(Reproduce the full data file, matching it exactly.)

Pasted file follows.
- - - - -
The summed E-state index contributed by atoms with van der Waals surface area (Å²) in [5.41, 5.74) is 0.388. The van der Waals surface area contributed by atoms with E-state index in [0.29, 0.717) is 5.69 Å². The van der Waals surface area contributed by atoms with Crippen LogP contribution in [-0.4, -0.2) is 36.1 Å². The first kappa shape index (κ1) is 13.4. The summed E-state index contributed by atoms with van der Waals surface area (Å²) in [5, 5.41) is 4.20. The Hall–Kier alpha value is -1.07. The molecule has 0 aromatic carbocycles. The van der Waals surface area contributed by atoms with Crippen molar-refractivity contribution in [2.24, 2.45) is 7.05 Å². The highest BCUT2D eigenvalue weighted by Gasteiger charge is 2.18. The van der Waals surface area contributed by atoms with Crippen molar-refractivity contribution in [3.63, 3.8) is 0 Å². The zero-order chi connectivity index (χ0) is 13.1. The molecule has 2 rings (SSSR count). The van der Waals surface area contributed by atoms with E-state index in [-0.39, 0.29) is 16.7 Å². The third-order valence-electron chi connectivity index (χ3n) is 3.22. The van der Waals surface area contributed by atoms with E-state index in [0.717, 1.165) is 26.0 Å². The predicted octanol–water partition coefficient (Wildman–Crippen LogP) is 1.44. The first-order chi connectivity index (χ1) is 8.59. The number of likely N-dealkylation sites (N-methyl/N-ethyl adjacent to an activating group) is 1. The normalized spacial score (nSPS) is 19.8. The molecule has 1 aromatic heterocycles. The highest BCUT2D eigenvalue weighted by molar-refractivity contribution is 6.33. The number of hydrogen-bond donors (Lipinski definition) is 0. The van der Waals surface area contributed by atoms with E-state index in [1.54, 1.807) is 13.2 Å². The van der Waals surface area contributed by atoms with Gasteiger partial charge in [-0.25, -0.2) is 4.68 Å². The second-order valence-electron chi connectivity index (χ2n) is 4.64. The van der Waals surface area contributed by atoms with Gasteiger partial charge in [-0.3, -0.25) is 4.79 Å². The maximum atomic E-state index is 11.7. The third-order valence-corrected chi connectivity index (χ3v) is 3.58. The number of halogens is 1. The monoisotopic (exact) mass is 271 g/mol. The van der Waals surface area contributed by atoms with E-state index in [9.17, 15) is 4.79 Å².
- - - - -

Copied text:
The summed E-state index contributed by atoms with van der Waals surface area (Å²) in [5.41, 5.74) is 0.388. The van der Waals surface area contributed by atoms with E-state index in [0.29, 0.717) is 5.69 Å². The van der Waals surface area contributed by atoms with Crippen LogP contribution in [-0.4, -0.2) is 36.1 Å². The first kappa shape index (κ1) is 13.4. The summed E-state index contributed by atoms with van der Waals surface area (Å²) in [5, 5.41) is 4.20. The Hall–Kier alpha value is -1.07. The molecule has 0 aromatic carbocycles. The van der Waals surface area contributed by atoms with Crippen molar-refractivity contribution in [2.24, 2.45) is 7.05 Å². The highest BCUT2D eigenvalue weighted by Gasteiger charge is 2.18. The van der Waals surface area contributed by atoms with Crippen molar-refractivity contribution in [3.63, 3.8) is 0 Å². The zero-order chi connectivity index (χ0) is 13.1. The molecule has 2 rings (SSSR count). The van der Waals surface area contributed by atoms with E-state index in [-0.39, 0.29) is 16.7 Å². The third-order valence-electron chi connectivity index (χ3n) is 3.22. The van der Waals surface area contributed by atoms with E-state index in [0.717, 1.165) is 26.0 Å². The predicted octanol–water partition coefficient (Wildman–Crippen LogP) is 1.44. The first-order chi connectivity index (χ1) is 8.59. The number of likely N-dealkylation sites (N-methyl/N-ethyl adjacent to an activating group) is 1. The normalized spacial score (nSPS) is 19.8. The molecule has 1 aromatic heterocycles. The highest BCUT2D eigenvalue weighted by molar-refractivity contribution is 6.33. The number of hydrogen-bond donors (Lipinski definition) is 0. The van der Waals surface area contributed by atoms with E-state index in [1.54, 1.807) is 13.2 Å². The van der Waals surface area contributed by atoms with Gasteiger partial charge in [-0.25, -0.2) is 4.68 Å². The second-order valence-electron chi connectivity index (χ2n) is 4.64. The van der Waals surface area contributed by atoms with Gasteiger partial charge in [-0.3, -0.25) is 4.79 Å². The maximum atomic E-state index is 11.7. The third-order valence-corrected chi connectivity index (χ3v) is 3.58. The number of halogens is 1. The monoisotopic (exact) mass is 271 g/mol. The van der Waals surface area contributed by atoms with E-state index in [9.17, 15) is 4.79 Å².